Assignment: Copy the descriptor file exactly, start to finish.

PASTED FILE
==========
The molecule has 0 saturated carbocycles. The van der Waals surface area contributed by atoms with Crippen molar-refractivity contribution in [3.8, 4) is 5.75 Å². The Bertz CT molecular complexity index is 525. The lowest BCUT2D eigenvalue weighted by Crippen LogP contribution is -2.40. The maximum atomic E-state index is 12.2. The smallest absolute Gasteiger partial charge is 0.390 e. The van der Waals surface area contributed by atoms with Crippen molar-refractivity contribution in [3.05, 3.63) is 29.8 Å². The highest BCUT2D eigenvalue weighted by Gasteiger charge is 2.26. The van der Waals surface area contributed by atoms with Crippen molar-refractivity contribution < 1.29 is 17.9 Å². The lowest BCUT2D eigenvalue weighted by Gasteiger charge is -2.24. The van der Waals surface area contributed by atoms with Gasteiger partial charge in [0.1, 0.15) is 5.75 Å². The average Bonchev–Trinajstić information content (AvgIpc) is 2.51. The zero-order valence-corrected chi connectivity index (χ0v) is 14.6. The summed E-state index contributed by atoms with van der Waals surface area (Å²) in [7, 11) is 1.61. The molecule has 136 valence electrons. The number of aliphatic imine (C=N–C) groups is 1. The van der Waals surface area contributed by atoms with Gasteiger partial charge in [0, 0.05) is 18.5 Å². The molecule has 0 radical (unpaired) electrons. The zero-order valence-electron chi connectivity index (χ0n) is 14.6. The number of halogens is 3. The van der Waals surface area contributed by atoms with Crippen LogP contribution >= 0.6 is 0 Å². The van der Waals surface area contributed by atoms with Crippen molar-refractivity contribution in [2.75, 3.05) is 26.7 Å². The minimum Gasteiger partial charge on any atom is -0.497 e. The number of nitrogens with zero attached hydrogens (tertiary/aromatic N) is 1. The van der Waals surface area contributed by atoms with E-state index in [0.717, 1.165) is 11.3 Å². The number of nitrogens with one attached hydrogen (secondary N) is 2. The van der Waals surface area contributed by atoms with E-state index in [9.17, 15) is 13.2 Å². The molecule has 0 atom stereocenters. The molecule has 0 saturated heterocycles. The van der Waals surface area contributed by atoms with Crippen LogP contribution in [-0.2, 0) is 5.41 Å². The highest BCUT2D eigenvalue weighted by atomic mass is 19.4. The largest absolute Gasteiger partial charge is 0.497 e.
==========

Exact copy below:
The molecule has 0 saturated carbocycles. The van der Waals surface area contributed by atoms with Crippen molar-refractivity contribution in [3.8, 4) is 5.75 Å². The Bertz CT molecular complexity index is 525. The lowest BCUT2D eigenvalue weighted by Crippen LogP contribution is -2.40. The maximum atomic E-state index is 12.2. The smallest absolute Gasteiger partial charge is 0.390 e. The van der Waals surface area contributed by atoms with Crippen molar-refractivity contribution in [3.05, 3.63) is 29.8 Å². The highest BCUT2D eigenvalue weighted by Gasteiger charge is 2.26. The van der Waals surface area contributed by atoms with Crippen molar-refractivity contribution < 1.29 is 17.9 Å². The lowest BCUT2D eigenvalue weighted by Gasteiger charge is -2.24. The van der Waals surface area contributed by atoms with Gasteiger partial charge in [0.1, 0.15) is 5.75 Å². The average Bonchev–Trinajstić information content (AvgIpc) is 2.51. The zero-order valence-corrected chi connectivity index (χ0v) is 14.6. The summed E-state index contributed by atoms with van der Waals surface area (Å²) in [7, 11) is 1.61. The molecule has 136 valence electrons. The number of aliphatic imine (C=N–C) groups is 1. The van der Waals surface area contributed by atoms with Gasteiger partial charge in [0, 0.05) is 18.5 Å². The molecule has 0 radical (unpaired) electrons. The zero-order valence-electron chi connectivity index (χ0n) is 14.6. The number of halogens is 3. The van der Waals surface area contributed by atoms with Crippen LogP contribution >= 0.6 is 0 Å². The van der Waals surface area contributed by atoms with Crippen molar-refractivity contribution in [2.75, 3.05) is 26.7 Å². The minimum Gasteiger partial charge on any atom is -0.497 e. The number of nitrogens with zero attached hydrogens (tertiary/aromatic N) is 1. The van der Waals surface area contributed by atoms with E-state index in [0.717, 1.165) is 11.3 Å². The number of nitrogens with one attached hydrogen (secondary N) is 2. The van der Waals surface area contributed by atoms with E-state index in [9.17, 15) is 13.2 Å². The molecule has 0 atom stereocenters. The molecule has 0 saturated heterocycles. The van der Waals surface area contributed by atoms with Crippen LogP contribution in [-0.2, 0) is 5.41 Å². The highest BCUT2D eigenvalue weighted by atomic mass is 19.4. The largest absolute Gasteiger partial charge is 0.497 e.